From LSD to Ayn Rand to Satanism, the roots of Marvel’s latest superstar are a tangle of the American unconscious. John Naughton elevates to the astral plane to investigate.
“Open Your Mind,” advises the trailer to the forthcoming movie of Doctor Strange. “Change Your Reality”, it adds, as cityscapes fold in on one another Inception-style and the titular Marvel comic-book hero – made flesh in the form of Benedict Cumberbatch – opens the doors of perception and inspects his new, deceptively spacious surroundings.
Though he’s had to bide his time patiently to take his place on the big screen in the new Marvel Comics Universe, behind the likes of Iron Man, The Hulk, Captain America and the rest, Doctor Strange arrives on the big screen this month and expectations are, well, high.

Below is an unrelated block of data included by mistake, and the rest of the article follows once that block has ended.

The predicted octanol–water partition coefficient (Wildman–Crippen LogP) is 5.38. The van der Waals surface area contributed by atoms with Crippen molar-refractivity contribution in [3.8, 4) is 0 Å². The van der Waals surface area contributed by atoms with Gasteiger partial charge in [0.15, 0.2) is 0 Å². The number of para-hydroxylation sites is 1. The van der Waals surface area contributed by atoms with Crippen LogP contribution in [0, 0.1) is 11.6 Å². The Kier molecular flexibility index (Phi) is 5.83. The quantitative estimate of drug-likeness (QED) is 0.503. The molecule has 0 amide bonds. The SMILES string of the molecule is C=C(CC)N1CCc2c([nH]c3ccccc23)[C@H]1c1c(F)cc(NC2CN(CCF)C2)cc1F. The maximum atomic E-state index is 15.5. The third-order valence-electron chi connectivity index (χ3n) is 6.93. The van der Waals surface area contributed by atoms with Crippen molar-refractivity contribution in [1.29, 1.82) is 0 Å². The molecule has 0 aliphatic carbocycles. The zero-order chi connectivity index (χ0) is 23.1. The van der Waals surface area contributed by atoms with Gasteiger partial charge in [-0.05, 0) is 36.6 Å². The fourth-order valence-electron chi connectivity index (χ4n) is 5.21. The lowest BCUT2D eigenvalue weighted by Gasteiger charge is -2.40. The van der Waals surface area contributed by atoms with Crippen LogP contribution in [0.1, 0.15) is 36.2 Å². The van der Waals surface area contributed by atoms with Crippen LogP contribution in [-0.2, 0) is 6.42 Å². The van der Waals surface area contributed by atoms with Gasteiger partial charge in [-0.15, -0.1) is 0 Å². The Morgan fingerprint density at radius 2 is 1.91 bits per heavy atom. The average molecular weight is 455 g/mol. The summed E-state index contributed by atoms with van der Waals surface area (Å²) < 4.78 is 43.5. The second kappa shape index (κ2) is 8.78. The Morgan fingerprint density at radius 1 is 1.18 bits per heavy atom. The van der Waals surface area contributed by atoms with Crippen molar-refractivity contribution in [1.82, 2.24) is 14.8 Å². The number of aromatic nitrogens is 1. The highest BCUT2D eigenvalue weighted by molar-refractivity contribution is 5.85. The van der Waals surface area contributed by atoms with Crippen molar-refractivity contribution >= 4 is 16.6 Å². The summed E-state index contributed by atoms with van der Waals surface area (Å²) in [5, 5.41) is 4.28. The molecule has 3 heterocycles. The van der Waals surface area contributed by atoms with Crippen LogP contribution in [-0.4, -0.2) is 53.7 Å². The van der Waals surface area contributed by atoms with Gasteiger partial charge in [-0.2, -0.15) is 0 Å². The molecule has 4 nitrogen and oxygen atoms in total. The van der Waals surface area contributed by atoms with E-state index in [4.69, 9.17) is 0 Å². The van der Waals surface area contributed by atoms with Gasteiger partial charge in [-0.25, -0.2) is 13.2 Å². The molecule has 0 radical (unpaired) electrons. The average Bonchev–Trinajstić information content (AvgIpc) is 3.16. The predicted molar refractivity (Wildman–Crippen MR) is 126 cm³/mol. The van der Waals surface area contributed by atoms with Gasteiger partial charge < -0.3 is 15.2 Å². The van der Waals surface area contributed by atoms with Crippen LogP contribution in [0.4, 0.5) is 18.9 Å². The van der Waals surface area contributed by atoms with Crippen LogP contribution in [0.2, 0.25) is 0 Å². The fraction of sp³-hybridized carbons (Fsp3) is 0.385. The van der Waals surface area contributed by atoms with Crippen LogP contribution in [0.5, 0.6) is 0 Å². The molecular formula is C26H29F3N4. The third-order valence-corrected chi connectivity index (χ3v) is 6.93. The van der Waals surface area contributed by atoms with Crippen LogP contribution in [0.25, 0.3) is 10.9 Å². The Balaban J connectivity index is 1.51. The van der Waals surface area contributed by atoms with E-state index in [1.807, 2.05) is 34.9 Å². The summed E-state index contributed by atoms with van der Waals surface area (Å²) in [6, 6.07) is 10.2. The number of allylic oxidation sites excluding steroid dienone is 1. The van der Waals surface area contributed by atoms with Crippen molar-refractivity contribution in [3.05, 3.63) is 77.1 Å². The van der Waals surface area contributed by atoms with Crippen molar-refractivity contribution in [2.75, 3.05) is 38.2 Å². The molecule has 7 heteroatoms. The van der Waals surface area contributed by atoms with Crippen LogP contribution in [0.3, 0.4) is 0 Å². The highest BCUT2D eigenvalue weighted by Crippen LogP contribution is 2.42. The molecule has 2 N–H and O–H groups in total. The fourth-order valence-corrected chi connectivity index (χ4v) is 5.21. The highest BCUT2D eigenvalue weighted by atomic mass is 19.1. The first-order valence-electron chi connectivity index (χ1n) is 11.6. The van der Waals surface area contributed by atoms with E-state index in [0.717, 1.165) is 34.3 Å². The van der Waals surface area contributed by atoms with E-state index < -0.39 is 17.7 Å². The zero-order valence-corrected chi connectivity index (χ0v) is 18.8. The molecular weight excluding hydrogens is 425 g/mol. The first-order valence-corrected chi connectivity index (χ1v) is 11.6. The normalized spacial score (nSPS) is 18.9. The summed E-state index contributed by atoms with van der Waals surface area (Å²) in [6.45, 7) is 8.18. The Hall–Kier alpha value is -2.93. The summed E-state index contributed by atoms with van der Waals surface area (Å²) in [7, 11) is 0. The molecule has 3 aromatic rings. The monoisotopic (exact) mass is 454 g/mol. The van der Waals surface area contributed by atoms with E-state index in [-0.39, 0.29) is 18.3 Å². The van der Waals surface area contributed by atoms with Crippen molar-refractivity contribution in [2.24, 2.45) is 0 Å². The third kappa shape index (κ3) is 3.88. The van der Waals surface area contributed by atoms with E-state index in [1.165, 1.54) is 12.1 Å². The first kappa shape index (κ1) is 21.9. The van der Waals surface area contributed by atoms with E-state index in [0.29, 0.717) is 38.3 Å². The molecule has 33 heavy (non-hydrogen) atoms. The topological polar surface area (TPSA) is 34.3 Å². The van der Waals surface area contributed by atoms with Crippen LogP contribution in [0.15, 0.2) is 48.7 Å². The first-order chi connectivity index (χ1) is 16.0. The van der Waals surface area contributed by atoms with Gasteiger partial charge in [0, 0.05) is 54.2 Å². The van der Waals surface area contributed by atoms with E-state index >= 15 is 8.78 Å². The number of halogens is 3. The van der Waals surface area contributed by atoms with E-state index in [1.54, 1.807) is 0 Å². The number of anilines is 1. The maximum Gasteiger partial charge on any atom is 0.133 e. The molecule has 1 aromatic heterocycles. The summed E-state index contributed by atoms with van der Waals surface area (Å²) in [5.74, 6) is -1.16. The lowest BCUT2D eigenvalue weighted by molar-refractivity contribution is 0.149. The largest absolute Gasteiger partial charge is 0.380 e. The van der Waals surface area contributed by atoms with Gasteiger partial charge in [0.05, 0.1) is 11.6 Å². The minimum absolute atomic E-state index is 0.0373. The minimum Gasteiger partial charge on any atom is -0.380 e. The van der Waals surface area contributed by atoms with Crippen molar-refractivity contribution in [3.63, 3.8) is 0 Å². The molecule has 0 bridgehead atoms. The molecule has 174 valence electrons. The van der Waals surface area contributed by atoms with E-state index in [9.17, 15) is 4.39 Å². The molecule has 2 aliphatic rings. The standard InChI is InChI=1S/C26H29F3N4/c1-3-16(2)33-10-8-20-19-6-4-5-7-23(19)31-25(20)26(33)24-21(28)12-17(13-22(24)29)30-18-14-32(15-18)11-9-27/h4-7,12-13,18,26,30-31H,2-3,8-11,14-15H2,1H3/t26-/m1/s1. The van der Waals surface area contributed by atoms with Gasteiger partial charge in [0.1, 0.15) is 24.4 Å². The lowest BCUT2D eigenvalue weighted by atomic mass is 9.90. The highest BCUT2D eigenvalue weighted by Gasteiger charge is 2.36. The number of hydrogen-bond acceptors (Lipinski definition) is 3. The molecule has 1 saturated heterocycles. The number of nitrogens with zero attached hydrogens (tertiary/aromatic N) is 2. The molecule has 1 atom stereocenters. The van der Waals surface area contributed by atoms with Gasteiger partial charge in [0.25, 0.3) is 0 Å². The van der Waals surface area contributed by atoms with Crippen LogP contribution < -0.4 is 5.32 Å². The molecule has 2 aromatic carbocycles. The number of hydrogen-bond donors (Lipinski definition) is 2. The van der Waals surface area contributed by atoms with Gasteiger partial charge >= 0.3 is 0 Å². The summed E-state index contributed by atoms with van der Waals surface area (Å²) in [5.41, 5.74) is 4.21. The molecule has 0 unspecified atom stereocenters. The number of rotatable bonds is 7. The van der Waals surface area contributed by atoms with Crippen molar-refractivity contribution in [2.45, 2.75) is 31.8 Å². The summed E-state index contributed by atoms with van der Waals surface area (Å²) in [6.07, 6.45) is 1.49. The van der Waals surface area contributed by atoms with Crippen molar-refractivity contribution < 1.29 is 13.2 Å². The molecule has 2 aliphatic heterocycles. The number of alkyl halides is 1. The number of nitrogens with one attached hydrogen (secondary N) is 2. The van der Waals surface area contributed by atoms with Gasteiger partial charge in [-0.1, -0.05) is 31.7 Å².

Because from his very earliest appearances in July 1963 in the pages of Strange Tales #110, Doctor Strange, with his cosmic wanderings across astral planes, protecting Earth from dark forces often only with his mind, has been intimately linked to LSD and the counterculture.
Since that time, he has been reimagined successfully by writers such as Roger Stern and most recently, Brian K. Vaughan in the excellent one-shot, The Oath. But most comic book aficionados would agree that there have been two iterations of the Sorcerer Supreme that stand out above the rest. The first was the original run, drawn by his creator, the enigmatic, reclusive, comic book genius, Steve Ditko and the second was during an intense period of creativity at Marvel in the early 70s when writer Steve Englehart and artist Frank Brunner took over his story. Continue reading “Strange Ways, Here We Come: Marvel’s Dr Strange and his psychedelic secrets”